A three horse chariot ridden by goddess has been a rare sight on the Roman architecture. In ancient Greece, this chariot might be used for war, but in terms of racing its reference was never found. Yet, the popular chariot of Arcilles and lliad was drawn by two immortals and one mortal horse.
The driver of a trig was called Trigarius, since the yoking of three horse chariots was uncommon. The Etruscan racing used the third horse as a trace-horse on the turns. The Isidore of Seville portrayed Triga has infernal gods and the three horses represent the three ages of human being childhood, youth and old age.
Roman rarely race three horse chariots, during Emperor August reign Dionysius mentioned triage racing. The first-time Triga appeared on Roman coinage around First Punic War with goddess Victory driving it. The denarius of Roman Republic issued in 111-110 BC depicted Victory driving Triga on the reverse side, it also illustrates the initials of the three moneyers Appius Claudius, T. Manlius (Malloleius or Mallius) and Q. Urbinius in the exergue.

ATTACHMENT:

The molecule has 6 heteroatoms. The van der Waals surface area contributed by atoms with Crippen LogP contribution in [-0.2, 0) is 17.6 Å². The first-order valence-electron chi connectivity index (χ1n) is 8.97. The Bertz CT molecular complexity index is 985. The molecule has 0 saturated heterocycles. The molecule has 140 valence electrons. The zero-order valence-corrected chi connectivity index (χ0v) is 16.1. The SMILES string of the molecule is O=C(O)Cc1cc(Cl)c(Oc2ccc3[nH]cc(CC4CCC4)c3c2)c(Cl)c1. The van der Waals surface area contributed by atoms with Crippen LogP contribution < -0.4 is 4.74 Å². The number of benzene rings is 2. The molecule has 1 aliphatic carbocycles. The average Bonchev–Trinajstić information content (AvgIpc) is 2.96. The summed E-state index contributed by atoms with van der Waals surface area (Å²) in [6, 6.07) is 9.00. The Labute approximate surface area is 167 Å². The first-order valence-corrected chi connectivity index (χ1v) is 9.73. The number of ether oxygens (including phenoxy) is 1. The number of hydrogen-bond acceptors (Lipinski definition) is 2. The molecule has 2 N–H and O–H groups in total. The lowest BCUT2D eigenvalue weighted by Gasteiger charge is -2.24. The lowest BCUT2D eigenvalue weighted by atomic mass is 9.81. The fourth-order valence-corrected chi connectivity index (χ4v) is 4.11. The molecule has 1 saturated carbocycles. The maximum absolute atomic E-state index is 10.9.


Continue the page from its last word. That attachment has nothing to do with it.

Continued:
To know more about Roman coinage click here.